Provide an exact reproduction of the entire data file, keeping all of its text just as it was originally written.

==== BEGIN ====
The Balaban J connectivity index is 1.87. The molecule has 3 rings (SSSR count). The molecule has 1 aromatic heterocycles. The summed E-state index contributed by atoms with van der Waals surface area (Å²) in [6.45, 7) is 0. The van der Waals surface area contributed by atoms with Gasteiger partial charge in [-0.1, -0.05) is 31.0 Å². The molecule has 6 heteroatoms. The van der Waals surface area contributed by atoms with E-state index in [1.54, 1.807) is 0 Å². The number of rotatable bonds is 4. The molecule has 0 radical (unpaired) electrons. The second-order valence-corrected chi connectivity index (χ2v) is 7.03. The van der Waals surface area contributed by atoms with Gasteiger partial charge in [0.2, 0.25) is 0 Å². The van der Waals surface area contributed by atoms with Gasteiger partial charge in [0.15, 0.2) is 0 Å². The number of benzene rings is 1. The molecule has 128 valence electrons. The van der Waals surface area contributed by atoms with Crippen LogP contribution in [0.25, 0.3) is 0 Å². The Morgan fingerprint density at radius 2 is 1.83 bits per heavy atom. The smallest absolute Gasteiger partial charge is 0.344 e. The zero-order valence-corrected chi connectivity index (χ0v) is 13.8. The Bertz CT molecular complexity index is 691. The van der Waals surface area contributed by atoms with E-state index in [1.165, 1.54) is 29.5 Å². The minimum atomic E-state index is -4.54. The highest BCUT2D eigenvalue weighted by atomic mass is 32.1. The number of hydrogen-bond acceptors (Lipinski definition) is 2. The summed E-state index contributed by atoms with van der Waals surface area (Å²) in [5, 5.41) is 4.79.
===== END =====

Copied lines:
The Balaban J connectivity index is 1.87. The molecule has 3 rings (SSSR count). The molecule has 1 aromatic heterocycles. The summed E-state index contributed by atoms with van der Waals surface area (Å²) in [6.45, 7) is 0. The van der Waals surface area contributed by atoms with Gasteiger partial charge in [-0.1, -0.05) is 31.0 Å². The molecule has 6 heteroatoms. The van der Waals surface area contributed by atoms with E-state index in [1.54, 1.807) is 0 Å². The number of rotatable bonds is 4. The molecule has 0 radical (unpaired) electrons. The second-order valence-corrected chi connectivity index (χ2v) is 7.03. The van der Waals surface area contributed by atoms with Gasteiger partial charge in [0.2, 0.25) is 0 Å². The van der Waals surface area contributed by atoms with Gasteiger partial charge in [0.15, 0.2) is 0 Å². The number of benzene rings is 1. The molecule has 128 valence electrons. The van der Waals surface area contributed by atoms with Crippen LogP contribution in [0.25, 0.3) is 0 Å². The Morgan fingerprint density at radius 2 is 1.83 bits per heavy atom. The smallest absolute Gasteiger partial charge is 0.344 e. The zero-order valence-corrected chi connectivity index (χ0v) is 13.8. The Bertz CT molecular complexity index is 691. The van der Waals surface area contributed by atoms with E-state index in [1.165, 1.54) is 29.5 Å². The minimum atomic E-state index is -4.54. The highest BCUT2D eigenvalue weighted by atomic mass is 32.1. The number of hydrogen-bond acceptors (Lipinski definition) is 2. The summed E-state index contributed by atoms with van der Waals surface area (Å²) in [5, 5.41) is 4.79.